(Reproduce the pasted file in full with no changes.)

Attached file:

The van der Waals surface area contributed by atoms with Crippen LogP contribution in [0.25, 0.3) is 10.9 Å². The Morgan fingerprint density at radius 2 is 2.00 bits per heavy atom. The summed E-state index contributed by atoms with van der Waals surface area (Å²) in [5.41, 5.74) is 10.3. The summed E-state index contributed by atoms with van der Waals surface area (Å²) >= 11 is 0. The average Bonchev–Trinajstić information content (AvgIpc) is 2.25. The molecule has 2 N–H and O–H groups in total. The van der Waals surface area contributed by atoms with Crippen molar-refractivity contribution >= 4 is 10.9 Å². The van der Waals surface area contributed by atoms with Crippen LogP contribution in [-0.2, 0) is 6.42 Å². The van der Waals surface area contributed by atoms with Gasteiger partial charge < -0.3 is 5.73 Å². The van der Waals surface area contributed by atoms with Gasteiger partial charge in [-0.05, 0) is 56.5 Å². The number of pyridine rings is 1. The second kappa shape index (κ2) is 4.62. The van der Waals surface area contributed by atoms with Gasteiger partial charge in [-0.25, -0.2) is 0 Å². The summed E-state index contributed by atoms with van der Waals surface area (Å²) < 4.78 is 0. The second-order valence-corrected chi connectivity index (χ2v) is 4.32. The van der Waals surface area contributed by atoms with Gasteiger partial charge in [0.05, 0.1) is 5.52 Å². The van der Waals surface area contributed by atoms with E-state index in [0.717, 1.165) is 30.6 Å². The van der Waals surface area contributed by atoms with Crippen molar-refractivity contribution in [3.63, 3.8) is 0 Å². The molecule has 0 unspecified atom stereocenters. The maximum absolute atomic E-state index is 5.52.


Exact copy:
The van der Waals surface area contributed by atoms with Crippen LogP contribution in [0.25, 0.3) is 10.9 Å². The Morgan fingerprint density at radius 2 is 2.00 bits per heavy atom. The summed E-state index contributed by atoms with van der Waals surface area (Å²) in [5.41, 5.74) is 10.3. The summed E-state index contributed by atoms with van der Waals surface area (Å²) >= 11 is 0. The average Bonchev–Trinajstić information content (AvgIpc) is 2.25. The molecule has 2 N–H and O–H groups in total. The van der Waals surface area contributed by atoms with Crippen molar-refractivity contribution >= 4 is 10.9 Å². The van der Waals surface area contributed by atoms with Crippen LogP contribution in [-0.2, 0) is 6.42 Å². The van der Waals surface area contributed by atoms with Gasteiger partial charge < -0.3 is 5.73 Å². The van der Waals surface area contributed by atoms with Gasteiger partial charge in [-0.05, 0) is 56.5 Å². The number of pyridine rings is 1. The second kappa shape index (κ2) is 4.62. The van der Waals surface area contributed by atoms with Gasteiger partial charge in [-0.25, -0.2) is 0 Å². The summed E-state index contributed by atoms with van der Waals surface area (Å²) < 4.78 is 0. The second-order valence-corrected chi connectivity index (χ2v) is 4.32. The van der Waals surface area contributed by atoms with Gasteiger partial charge in [0.05, 0.1) is 5.52 Å². The van der Waals surface area contributed by atoms with E-state index in [0.717, 1.165) is 30.6 Å². The van der Waals surface area contributed by atoms with Crippen molar-refractivity contribution in [3.63, 3.8) is 0 Å². The molecule has 0 unspecified atom stereocenters. The maximum absolute atomic E-state index is 5.52.